Despite having resigned, Wheatley will apparently stay on at the FCA in an advisory role and he will be paid until July 2016 irrespective of his actual exit in January 2016. He received more than £700,000 in compensation last year. His work has been hailed as the blueprint for oversight of financial benchmarks and has come to form the bedrock of the conduct regime. Equally, his tenure had a lot to do with fear and loathing in the City and mischievous individuals in financial services must be hugely tickled that the terminator himself has been terminated. On the other hand, some were of the view, that his systemic efficiency was little more than a lot of huff and puff. For example, on the subject of third party rights the Court of Appeal – see the long read – thought that his FCA failed to follow proper legal channels and truncated procedures when wrongdoing was penalised and regulatory action was taken. As far as Gloster LJ (with whom Longmore and Patten LJJ agreed) could see, the wheels of justice had simply turned too fast and third party rights had suffered as a result: in other words, enforcement had become redolent of the law of the jungle, the judgment is being appealed to the Supreme Court. Read the rest of this entry »
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Tags: Cases, Conduct Costs, Corporate Governance, Discussion, Fraud, FSMA, Treasury
Categories : Approved Persons, Bank of England, Banks, Controlled Functions, Corporate Crime, CTFC, Deutsche Bank, FCA, FEMR, Financial Services (Banking Reform) Act 2013, FSMA, JP Morgan, Libor, London, NYDFSA, PCBS, SMF, SMR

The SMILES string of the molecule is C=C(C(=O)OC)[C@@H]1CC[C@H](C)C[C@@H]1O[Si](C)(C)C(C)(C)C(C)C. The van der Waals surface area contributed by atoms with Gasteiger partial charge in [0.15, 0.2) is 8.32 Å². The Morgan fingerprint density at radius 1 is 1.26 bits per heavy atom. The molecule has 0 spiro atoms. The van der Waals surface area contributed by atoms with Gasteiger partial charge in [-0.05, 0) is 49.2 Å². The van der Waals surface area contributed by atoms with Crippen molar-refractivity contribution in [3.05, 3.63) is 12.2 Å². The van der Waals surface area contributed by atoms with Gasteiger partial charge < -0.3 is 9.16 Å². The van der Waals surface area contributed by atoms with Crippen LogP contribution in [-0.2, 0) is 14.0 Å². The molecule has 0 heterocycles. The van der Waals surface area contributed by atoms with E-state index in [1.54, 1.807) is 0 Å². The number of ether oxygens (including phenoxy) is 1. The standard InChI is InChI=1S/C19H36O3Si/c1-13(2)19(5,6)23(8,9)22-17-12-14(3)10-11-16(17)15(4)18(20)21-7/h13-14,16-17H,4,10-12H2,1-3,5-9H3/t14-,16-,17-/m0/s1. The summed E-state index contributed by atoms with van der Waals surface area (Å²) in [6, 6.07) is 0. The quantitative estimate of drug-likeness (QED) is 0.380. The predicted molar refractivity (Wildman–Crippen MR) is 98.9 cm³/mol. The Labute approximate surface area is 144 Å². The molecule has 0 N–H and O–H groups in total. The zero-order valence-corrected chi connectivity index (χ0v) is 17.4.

The issues in the last post must be examined in light of the scandal which erupted in late 2014 when the FCA came under heavy fire from the Davis Report because of the highly irresponsible way in which it had leaked sensitive data to the media earlier in March that year. Simon Davis, a partner in the Magic Circle firm Clifford Chance, stressed that there had been nothing less than systemic failure. Davis was adamant that the FCA failed to address the issue of whether the information given out might be price sensitive. The conclusion was unsurprising because the leak culminated in an article in the Telegraph headlined Savers locked into ‘rip-off’ pensions and investments may be free to exit, regulators will say which claimed that the regulator was planning an investigation of 30 million pension policies, some sold as far back as the 1970s. Consequently, big insurance companies had billions wiped off their share prices. The misapprehension that selected annuity products would be picked out meant that major UK insurers saw their share prices plummet. The insurers called for Wheatley’s resignation. Even the Chancellor George Osborne bemoaned he was “profoundly concerned” by the episode. In his inquiry, Davis unearthed multiple failures symbolic of a dysfunctional organisation, and he emphasised that the regulator was “high-risk, poorly supervised and inadequately controlled.”
Davis – who was unsparing in his criticism – held the FCA’s Board responsible for the flaws in the regulator’s controls on the identification, control and release of price sensitive information. The buck ultimately stopped with the board because it “failed in its oversight of the FCA’s executive and … failed to identify the risks inherent in the FCA’s communications strategy.” The episode required urgent action and an external organisation needed to review the board’s practices and effectiveness. So serious were the mechanical failures of corporate governance of the City watchdog. To scotch the confusion, in light of public hearings that ensued, on 17 March 2015 the House of Commons Treasury Select Committee (the Treasury Committee) published Thirteenth Report (2014-2015): Press briefing of information in the Financial Conduct Authority’s 2014/15 Business Plan (HC881). Read the rest of this entry »